If you don’t write about the Famine, but do write non-fiction about Irish History, drop me a line anyway, there are several projects on the way that might suit. Ideally I’d have this locked down by the end of next week. Feel free to share this blog post as widely as possible.

Windy day today,
Eoin

Dick Mulcahy: An enigma, even now!

Eoin Purcell

My Father, the General: Richard Mulcahy & the Military History of the Revolution

My Father, the General: Richard Mulcahy & the Military History of the Revolution


John Bowman’s Archive Show
John Bowman covered General Richard Mulcahy on its show today. Their archive link is here, but the show is not yet put up. The show includes some very interesting pieces with contributions from John A Murphy, Brian Farrell, Brian Nolan and several others.

The idea was to give a sense of this somewhat enigmatic figure from Irish history. He was after all an interesting figure in the 1916 Rising when he fought with the men of Fingal at Ashbourne (there is a good summary of that fighting here on the 1916 Rebellion Walking Tour site) and he went on to hold the Rank of Commander in Chief of the Free State Army, not to mention a significant of not always successful career in politics. The General’s son. Risteard is publishing a new book (with Liberties Press) on his father’s life and career:

My Father, The General: Richard Mulcahy and the Military History of the Revolution by Risteárd Mulcahy is an in-depth biography of the often controversial and hitherto neglected figure and Free State leader. Featuring rare and unseen material from the family archive, this book is a marvellous insight into the man behind the uniform who played a major role in running the War of Independence.

The Executions
Even the Liberties site and the book description manages to reference the remaining core controversy of Mulcahy’s story and the one which overshadows his entire career (which is an impressive on):

His order to execute anti-Treaty activists found carrying guns made him a figure of controversy during the Civil War when a total of 77 anti-Treaty prisoners were executed by the Provisional Government. Despite the Free State government’s mandate being renewed in the following election, Mulcahy’s perceived severity during the Civil War was later to prove a stumbling block to his elevation as Taoiseach of the first Inter-Party government in 1948. Mulcahy selflessly stepped aside to allow John A. Costello to become Taoiseach of a coalition which, as leader of Fine Gael, Mulcahy had skilfully organised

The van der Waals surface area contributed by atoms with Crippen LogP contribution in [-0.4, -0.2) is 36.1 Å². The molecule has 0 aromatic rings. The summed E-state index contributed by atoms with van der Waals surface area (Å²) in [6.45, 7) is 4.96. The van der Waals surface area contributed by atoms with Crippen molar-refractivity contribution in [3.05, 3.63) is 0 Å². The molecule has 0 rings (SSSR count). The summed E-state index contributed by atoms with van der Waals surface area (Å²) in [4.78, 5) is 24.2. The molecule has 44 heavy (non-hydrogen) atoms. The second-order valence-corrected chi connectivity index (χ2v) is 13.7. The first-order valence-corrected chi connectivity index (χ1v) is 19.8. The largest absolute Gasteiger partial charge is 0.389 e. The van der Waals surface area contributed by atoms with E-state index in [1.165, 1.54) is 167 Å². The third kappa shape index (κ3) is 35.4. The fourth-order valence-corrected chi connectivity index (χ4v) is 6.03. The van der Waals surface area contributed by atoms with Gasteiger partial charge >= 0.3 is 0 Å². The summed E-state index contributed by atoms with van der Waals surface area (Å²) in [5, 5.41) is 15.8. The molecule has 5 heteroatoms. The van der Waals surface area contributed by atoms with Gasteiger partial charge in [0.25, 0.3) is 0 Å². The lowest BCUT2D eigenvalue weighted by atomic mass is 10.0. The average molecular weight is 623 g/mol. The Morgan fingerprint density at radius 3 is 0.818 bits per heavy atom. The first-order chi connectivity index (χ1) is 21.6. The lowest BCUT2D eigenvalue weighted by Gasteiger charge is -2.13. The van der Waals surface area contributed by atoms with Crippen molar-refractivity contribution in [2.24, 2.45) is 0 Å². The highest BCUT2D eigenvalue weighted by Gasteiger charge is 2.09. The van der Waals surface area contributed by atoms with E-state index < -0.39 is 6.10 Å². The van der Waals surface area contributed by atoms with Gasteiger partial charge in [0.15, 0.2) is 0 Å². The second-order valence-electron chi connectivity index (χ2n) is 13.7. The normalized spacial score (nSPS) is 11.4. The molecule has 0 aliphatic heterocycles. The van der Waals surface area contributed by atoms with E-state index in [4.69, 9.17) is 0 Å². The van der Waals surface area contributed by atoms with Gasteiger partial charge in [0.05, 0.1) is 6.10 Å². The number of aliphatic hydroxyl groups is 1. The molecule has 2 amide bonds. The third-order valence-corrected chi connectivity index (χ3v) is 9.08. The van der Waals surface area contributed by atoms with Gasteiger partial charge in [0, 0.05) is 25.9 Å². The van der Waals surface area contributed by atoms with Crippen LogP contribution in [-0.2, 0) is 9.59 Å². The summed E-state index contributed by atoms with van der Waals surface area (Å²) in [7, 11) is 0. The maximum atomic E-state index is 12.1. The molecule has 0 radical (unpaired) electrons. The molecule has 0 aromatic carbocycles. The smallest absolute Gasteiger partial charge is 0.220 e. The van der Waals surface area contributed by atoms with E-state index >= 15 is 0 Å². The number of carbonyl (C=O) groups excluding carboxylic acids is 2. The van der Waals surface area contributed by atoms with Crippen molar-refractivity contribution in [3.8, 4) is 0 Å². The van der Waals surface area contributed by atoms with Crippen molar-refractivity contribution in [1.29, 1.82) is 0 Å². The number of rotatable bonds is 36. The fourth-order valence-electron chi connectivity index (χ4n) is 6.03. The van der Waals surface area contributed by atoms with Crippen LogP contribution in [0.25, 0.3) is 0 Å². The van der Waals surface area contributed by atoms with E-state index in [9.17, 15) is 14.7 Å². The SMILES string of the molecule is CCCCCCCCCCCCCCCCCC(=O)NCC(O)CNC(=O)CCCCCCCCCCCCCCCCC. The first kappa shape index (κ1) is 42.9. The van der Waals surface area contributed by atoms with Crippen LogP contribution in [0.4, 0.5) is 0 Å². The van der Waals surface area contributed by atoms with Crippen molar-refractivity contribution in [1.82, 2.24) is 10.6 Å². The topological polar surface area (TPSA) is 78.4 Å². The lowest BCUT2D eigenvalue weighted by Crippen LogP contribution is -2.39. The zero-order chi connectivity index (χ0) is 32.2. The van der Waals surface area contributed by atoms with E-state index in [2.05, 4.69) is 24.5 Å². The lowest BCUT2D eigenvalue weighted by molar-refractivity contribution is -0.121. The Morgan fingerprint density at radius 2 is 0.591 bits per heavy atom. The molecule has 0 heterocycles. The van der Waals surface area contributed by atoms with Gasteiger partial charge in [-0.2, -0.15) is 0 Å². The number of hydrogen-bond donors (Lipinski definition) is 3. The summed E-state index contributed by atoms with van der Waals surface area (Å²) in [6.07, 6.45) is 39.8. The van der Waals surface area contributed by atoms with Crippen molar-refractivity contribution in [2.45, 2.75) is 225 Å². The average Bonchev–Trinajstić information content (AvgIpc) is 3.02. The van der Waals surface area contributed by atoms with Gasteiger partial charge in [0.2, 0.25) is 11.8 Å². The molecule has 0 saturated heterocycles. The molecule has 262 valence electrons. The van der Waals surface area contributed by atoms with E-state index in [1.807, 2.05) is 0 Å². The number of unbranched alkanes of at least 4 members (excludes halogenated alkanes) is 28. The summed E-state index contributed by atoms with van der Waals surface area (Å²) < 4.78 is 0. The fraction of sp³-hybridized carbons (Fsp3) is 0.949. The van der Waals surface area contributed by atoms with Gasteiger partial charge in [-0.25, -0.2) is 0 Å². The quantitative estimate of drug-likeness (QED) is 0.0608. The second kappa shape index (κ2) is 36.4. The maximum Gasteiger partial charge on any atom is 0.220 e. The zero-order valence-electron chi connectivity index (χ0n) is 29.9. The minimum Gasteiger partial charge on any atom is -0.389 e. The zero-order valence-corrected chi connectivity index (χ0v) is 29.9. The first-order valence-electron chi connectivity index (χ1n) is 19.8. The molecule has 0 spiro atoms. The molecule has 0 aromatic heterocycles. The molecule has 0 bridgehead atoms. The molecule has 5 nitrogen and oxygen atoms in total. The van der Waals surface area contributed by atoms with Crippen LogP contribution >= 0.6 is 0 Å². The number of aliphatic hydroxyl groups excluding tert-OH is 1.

What is remarkable about this is that Bowman’s archive show generally skirted over those executions that Mulcahy and the Free State government oversaw. In fact the only reference I heard was also by far the most chilling section of the piece in which Ernest Blythe defended mulcahy as an arch-realist who in the aftermath of Sean Hales’ killing had already selected the four Anti-Treaty Free State Men that were to be executed.

Thoughts
I’ve yet to read the book and right now I’ve got to say it is only moderately high on my list, but two points seem to come clearly out of the discussion today and the book description. One is the need for a rigourous, unquestionable account of Mulcahy’s life. Something both he and many of the other early Free State leaders lack. Secondly that Mercier’s forthcoming series on the military history of the Civil War will be enormously valuable in bringing that period back into the public thoughts so that we can finally lay to rest some of the lasting myths and resentments that remain alive in some minds, even now (though admittedly to an enormously lesser extent that in the 1950s and 1960s when active participants in the conflict remained in positions of authority).

A good radio day Sunday,
Eoin

Publishing success in Ireland, Part One

Eoin Purcell

The bestsellers at London City Airport - DSCN3939 From Flick User Larsz

The bestsellers at London City Airport - DSCN3939 From Flick User Larsz

The votes are in and the numbers have been crunched
You have to love Polldaddy for that. It might have been nice to poll a few more votes given the rather huge traffic the post got but then, you never expect everyone who actually arrives to take action. Based on a sample of 91 in an incredibly unscientific study here is what I know readers of this blog think about success in the Irish book market: